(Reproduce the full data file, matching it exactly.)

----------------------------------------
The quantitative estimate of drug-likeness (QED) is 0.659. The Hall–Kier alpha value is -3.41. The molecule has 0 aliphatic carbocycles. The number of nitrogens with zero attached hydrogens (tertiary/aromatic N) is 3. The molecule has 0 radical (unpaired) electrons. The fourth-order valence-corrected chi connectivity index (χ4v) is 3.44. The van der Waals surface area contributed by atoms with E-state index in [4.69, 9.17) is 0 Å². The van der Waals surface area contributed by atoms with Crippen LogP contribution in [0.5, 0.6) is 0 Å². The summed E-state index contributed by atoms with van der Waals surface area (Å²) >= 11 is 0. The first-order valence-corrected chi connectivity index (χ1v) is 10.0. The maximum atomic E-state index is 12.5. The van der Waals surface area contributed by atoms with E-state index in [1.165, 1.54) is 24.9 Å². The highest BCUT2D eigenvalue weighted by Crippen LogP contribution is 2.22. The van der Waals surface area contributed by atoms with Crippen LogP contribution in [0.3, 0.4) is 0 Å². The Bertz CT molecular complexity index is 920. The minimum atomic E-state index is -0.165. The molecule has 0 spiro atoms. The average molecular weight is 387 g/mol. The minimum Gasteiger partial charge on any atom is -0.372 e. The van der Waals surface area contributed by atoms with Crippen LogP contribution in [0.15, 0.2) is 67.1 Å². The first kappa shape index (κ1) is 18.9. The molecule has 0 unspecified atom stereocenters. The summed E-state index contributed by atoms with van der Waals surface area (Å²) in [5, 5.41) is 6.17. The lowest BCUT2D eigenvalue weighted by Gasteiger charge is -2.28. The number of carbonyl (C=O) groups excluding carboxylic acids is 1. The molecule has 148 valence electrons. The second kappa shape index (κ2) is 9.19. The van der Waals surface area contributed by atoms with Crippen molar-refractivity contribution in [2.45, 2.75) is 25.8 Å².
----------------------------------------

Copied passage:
The quantitative estimate of drug-likeness (QED) is 0.659. The Hall–Kier alpha value is -3.41. The molecule has 0 aliphatic carbocycles. The number of nitrogens with zero attached hydrogens (tertiary/aromatic N) is 3. The molecule has 0 radical (unpaired) electrons. The fourth-order valence-corrected chi connectivity index (χ4v) is 3.44. The van der Waals surface area contributed by atoms with E-state index in [4.69, 9.17) is 0 Å². The van der Waals surface area contributed by atoms with Crippen LogP contribution in [0.5, 0.6) is 0 Å². The summed E-state index contributed by atoms with van der Waals surface area (Å²) >= 11 is 0. The first-order valence-corrected chi connectivity index (χ1v) is 10.0. The maximum atomic E-state index is 12.5. The van der Waals surface area contributed by atoms with E-state index in [1.165, 1.54) is 24.9 Å². The highest BCUT2D eigenvalue weighted by Crippen LogP contribution is 2.22. The van der Waals surface area contributed by atoms with Crippen LogP contribution in [0.3, 0.4) is 0 Å². The Bertz CT molecular complexity index is 920. The minimum atomic E-state index is -0.165. The molecule has 0 spiro atoms. The average molecular weight is 387 g/mol. The minimum Gasteiger partial charge on any atom is -0.372 e. The van der Waals surface area contributed by atoms with Crippen LogP contribution in [0.15, 0.2) is 67.1 Å². The first kappa shape index (κ1) is 18.9. The molecule has 0 unspecified atom stereocenters. The summed E-state index contributed by atoms with van der Waals surface area (Å²) in [5, 5.41) is 6.17. The lowest BCUT2D eigenvalue weighted by Gasteiger charge is -2.28. The number of carbonyl (C=O) groups excluding carboxylic acids is 1. The molecule has 148 valence electrons. The second kappa shape index (κ2) is 9.19. The van der Waals surface area contributed by atoms with Crippen molar-refractivity contribution in [2.45, 2.75) is 25.8 Å².